Bully of the Town

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BULLY OF THE TOWN. Old-Time, Country Rag and Song Tune. USA; Georgia, North Carolina, West Virginia, Arkansas, Arizona, Missouri, northeast Tenn. G Major. Standard tuning. AABB. The song "Bully of the Town" was originally written by Charles E. Trevathan (a southern sports writer, horse judge and amateur musician) in 1895 for the stage show "The Widow Jones" which opened at the Bijou Theater, New York City that September. It was sung in the production by Trevathan's girl-friend, May Irwin. "Bully of the Town" is mentioned as one of the frequently played tunes in a 1931 account of a LaFollette, northeast Tennessee fiddlers' contest. The Skillet Lickers (in the configuration of Gid Tanner and Clayton McMichen on fiddles, Riley Pucket on guitar and vocals, and Fate Norris on banjo) recorded the song in Atlanta on April 17th, 1926, one of eight sides for Columbia records. Wayne W. Daniel (in his book Pickin' on Peachtree: A History of Country Music in Atlanta, Georgia, 1990) opines: "The output from this historic recording session makes for a rather unimpressive list of what even there were long-familiar tunes and songs: "Hand Me Down My Walking Cane," "Bully of the Town," "Pass around the Bottle and We'll All Take a Drink," "Alabama Jubilee," "Watermelon on the Vine," "Don't You Hear Jerusalem Moan," "Ya Gotta Quit Kickin' My Dog Aroun'," and "Turkey in the Straw."" Musicologist/folklorist Vance Randolph recorded the tune from Ozark Mountain fiddlers for the Library of Congress in the early 1940's. It was also in the repertoire of fiddler Tommy Magness (1911-1972), born in north Georgia near the southeastern Tennessee border.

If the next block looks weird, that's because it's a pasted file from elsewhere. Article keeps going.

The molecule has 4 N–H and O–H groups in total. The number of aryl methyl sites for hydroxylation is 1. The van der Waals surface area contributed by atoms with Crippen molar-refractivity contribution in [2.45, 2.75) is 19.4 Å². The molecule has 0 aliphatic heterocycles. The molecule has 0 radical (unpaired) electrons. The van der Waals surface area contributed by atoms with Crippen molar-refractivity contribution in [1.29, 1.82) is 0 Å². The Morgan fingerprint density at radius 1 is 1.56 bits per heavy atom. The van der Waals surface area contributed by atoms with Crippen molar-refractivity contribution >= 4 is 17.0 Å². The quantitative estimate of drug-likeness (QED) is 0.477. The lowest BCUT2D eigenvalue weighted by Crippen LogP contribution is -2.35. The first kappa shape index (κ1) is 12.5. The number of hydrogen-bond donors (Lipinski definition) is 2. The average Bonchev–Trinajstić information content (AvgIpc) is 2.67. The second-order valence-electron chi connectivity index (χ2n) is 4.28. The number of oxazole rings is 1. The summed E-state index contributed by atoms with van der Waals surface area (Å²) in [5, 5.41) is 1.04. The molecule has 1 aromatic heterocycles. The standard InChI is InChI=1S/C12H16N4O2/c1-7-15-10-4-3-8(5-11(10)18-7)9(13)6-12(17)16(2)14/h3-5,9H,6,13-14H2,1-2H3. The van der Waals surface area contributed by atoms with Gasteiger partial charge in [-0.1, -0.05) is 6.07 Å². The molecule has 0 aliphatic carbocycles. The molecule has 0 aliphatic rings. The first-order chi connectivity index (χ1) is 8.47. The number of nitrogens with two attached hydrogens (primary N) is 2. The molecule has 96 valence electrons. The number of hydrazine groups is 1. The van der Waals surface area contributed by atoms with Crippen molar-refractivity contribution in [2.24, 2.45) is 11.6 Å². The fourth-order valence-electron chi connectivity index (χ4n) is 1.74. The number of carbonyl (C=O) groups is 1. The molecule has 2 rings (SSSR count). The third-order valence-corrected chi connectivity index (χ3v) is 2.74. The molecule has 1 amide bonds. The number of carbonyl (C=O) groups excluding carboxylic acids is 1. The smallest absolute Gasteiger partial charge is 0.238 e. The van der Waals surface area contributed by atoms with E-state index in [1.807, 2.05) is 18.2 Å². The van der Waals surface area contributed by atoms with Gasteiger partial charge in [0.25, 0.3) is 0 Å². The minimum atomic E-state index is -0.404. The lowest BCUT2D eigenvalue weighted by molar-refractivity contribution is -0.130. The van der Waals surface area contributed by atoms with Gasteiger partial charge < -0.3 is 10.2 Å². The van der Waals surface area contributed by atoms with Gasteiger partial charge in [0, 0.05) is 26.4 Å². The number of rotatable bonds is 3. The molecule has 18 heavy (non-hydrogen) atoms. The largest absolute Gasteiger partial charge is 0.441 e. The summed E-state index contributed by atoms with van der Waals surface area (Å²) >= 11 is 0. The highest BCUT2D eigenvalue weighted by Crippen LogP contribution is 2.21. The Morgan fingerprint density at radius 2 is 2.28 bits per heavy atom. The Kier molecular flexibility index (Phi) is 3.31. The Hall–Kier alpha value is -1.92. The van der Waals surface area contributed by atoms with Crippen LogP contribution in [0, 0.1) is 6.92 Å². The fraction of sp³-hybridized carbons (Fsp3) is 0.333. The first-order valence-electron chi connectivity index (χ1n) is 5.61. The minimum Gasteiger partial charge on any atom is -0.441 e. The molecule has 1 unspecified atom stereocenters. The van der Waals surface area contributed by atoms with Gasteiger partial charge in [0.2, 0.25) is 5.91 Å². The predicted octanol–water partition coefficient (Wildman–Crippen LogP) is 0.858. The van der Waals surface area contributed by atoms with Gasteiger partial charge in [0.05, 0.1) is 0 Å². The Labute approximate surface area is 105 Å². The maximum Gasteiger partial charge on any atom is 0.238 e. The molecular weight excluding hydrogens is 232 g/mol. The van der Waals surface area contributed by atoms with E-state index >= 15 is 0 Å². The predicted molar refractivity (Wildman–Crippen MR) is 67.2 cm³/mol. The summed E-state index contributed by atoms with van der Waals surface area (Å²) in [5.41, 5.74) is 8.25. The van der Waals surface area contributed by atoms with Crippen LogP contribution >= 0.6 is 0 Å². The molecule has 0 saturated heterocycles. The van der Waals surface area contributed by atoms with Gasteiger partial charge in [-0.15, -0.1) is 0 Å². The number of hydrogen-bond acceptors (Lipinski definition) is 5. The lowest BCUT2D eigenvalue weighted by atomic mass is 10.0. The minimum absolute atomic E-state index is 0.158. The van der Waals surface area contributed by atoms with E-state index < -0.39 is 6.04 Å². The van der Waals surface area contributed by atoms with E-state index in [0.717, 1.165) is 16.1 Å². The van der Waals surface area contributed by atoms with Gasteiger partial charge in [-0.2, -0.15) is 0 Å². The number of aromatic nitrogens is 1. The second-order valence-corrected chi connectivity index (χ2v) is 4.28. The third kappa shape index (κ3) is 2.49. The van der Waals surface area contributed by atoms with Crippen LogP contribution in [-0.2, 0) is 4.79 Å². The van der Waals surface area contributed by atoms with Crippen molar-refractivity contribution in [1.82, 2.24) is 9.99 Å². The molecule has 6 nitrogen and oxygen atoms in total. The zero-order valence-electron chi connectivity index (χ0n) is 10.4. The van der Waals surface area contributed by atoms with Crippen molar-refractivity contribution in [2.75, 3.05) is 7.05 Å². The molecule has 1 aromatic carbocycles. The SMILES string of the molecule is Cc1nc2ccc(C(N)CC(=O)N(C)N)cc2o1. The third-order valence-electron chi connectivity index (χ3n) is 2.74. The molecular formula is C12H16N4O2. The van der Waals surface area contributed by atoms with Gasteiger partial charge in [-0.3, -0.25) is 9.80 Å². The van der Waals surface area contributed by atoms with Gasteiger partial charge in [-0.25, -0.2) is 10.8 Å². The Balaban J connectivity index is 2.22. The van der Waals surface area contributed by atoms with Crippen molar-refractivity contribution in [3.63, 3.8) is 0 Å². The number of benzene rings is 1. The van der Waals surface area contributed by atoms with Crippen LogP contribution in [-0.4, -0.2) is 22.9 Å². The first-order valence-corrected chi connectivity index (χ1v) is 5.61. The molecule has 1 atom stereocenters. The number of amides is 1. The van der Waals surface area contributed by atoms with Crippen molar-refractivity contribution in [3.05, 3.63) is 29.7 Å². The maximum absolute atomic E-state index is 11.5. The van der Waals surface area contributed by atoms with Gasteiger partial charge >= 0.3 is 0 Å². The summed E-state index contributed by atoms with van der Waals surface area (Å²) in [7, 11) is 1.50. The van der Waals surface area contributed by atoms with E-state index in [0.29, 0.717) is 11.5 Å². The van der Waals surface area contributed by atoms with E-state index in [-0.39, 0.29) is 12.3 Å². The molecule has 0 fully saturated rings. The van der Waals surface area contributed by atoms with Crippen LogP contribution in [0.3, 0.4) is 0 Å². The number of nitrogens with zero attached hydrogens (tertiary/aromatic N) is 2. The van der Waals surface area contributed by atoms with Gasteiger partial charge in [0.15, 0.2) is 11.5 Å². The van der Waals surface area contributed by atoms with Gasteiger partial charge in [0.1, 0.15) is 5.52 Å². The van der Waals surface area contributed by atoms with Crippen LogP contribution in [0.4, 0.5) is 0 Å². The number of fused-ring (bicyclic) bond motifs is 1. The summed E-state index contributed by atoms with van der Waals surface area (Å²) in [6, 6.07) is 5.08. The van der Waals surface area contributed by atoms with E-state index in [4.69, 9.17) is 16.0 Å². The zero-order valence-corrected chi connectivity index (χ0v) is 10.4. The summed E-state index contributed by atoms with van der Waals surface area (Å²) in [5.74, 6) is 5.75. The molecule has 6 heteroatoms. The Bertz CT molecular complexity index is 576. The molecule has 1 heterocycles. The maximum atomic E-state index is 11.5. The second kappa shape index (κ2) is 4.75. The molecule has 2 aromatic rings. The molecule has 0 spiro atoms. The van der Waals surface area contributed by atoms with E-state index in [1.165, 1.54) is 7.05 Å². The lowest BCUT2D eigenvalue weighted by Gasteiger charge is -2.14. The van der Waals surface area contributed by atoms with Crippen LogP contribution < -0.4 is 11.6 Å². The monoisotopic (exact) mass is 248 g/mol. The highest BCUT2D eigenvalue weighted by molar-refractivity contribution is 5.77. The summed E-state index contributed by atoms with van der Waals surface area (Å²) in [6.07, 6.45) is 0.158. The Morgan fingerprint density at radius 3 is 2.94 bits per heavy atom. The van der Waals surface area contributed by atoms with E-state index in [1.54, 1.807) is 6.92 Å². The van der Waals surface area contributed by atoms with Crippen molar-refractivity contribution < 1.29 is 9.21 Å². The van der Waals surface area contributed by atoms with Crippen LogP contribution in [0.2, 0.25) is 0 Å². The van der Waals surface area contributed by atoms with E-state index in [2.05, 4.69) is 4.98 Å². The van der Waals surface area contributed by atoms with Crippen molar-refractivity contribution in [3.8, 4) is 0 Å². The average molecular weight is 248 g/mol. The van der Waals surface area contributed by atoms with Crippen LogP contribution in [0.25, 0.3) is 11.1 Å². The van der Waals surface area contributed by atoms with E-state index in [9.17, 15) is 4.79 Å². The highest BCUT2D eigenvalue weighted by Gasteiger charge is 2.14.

Blues researcher John Garst convincingly finds that the song "Bully of the Town" was developed from an earlier blues ballad called "Ella Speed," based on a real-life incident in New Orleans in the middle years of the "Gay 90's." Garst relates that in September, 1894, Ella was a twenty-eight year old black or mullato prostitute living in a "sporting house" on what is now Iberville Street in the French Quarter. She was the object of the obsessive attentions of Louis "Bull" Martin or Martini, a bartending white Italian-American whom she had met several months previously at another establishment, and who wanted to set her up in an apartment as his mistress, a not uncommon arrangement at the time. Ella, however was lukewarm to him-she liked his money, but didn't care much for the man-and at any rate, she already had a husband, one Willie Speed. Louis was a bully who had been arrested and tried on three separate occasions on assault and battery charges, and who at the time of the murder was wanted by the constable for yet another brutal beating, that of an elderly black man near his place of work. Louis reportedly became enraged at the thought that she might be fond of another man (whether Willie or not). One night, after a day spent recreating, dining and drinking, they returned late to the bordello in which she was staying and, feeling the effects of their partying, retired at around 2:00 AM. The next time Ella was seen was in the morning when she screamed and emerged from her second story room, saying "Help me, Miss Pauline!, Louis shot me!" She collapsed in the hallway, just as the onrushing Madame spied Louis in the doorway, holding a smoking pistol. Louis disappeared, and soon a deputy arrived followed by an ambulance; but too late, for Ella had been shot through the breast with the bullet piecing her heart, left lung and liver, from which wounds she soon bleed to death.